In both her fiction and nonfiction Robinson seeks—and to a large extent succeeds, for the attentive reader—in dismantling the negative stereotypes of John Calvin, Calvinism, and Calvinism’s Puritan progeny and reasserting the value of his theology in a contemporary context. This is most explicit in the essays in The Death of Adam, where she calls Calvin’s Institutes of the Christian Religion “the first, greatest, and most influential work of systematic theology the Reformation produced,” but it is also true of both Gilead and Home, which are rife with discussions of prayer, predestination, atonement, and even hymnody. In Home, Robinson presents a touching, wrenching scene in which the elderly and dying Rev. Boughton is apologizing to his prodigal son, Jack, for not baptizing Jack’s illegitimate daughter some two decades ago:

His father looked at him. “Maybe you didn’t realize that, that she died without the sacrament, and maybe I shouldn’t have said anything about it, since it might only add to your grief. I was reluctant to mention it. But I wanted to be sure you understood the fault was entirely mine. He put his hand to his face. “Oh, Jack!” he said. “There I was, a minister of the Lord, holding that little baby in my arms any number of times. Why didn’t I just do the obvious thing! A few drops of water! There was a rain barrel right there by the house—who would have stopped me! I have thought of that so many times.”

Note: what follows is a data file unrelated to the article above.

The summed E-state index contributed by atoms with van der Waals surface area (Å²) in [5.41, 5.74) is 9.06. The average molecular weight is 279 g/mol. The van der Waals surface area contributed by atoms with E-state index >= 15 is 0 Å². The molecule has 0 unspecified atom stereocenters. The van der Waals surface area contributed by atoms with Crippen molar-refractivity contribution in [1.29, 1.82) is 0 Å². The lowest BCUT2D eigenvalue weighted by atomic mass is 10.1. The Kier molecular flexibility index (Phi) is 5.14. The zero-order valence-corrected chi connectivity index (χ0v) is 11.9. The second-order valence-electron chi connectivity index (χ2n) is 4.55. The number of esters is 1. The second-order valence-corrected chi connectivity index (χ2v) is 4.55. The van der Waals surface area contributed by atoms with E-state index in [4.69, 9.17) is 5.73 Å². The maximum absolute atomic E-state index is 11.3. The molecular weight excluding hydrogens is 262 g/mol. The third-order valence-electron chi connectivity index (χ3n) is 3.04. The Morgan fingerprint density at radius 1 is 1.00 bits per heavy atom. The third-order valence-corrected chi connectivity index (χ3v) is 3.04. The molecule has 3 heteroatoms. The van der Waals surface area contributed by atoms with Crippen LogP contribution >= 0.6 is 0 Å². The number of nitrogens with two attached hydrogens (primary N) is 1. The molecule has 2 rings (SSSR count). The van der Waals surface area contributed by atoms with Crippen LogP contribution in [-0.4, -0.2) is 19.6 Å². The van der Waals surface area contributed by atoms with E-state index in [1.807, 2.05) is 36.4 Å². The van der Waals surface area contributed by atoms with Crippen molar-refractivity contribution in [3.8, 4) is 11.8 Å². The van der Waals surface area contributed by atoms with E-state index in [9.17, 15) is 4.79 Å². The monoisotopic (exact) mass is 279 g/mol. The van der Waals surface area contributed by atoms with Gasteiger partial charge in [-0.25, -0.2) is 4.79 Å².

“Yes, and Ames says it. He’ll take down the Institutes and show you the place. And Calvin was right about many things. His point there is that the Lord wouldn’t hold the child accountable—that has to be true. As for myself, well, ‘a broken and contrite heart Thou wilt not despise.’ I must remember to believe that, too.”

Glory said, “Papa, we’re Presbyterians. We don’t believe in the necessity of baptism. You’ve always said that.”

Robinson calls Calvin “a figure of the greatest historical consequence, especially for our culture, who is more or less entirely unread,” a neglect she sees as intentional. And she takes to task those writers—Lord Acton in his pivotal History of Freedom, Max Weber in his Protestant Ethic and the Spirit of Capitalism, and, more recently, historians Roland Bainton and Simon Schama—who have perpetuated the canard that Protestantism as exemplified by Calvin is essentially a persecuting faith. Robinson challenges Acton’s odd conclusion that “while Protestants did not in fact engage in persecution at nearly the rate as Catholics did, their theology required it, while Catholic theology did not. Therefore Protestantism is peculiarly the theology of persecution.”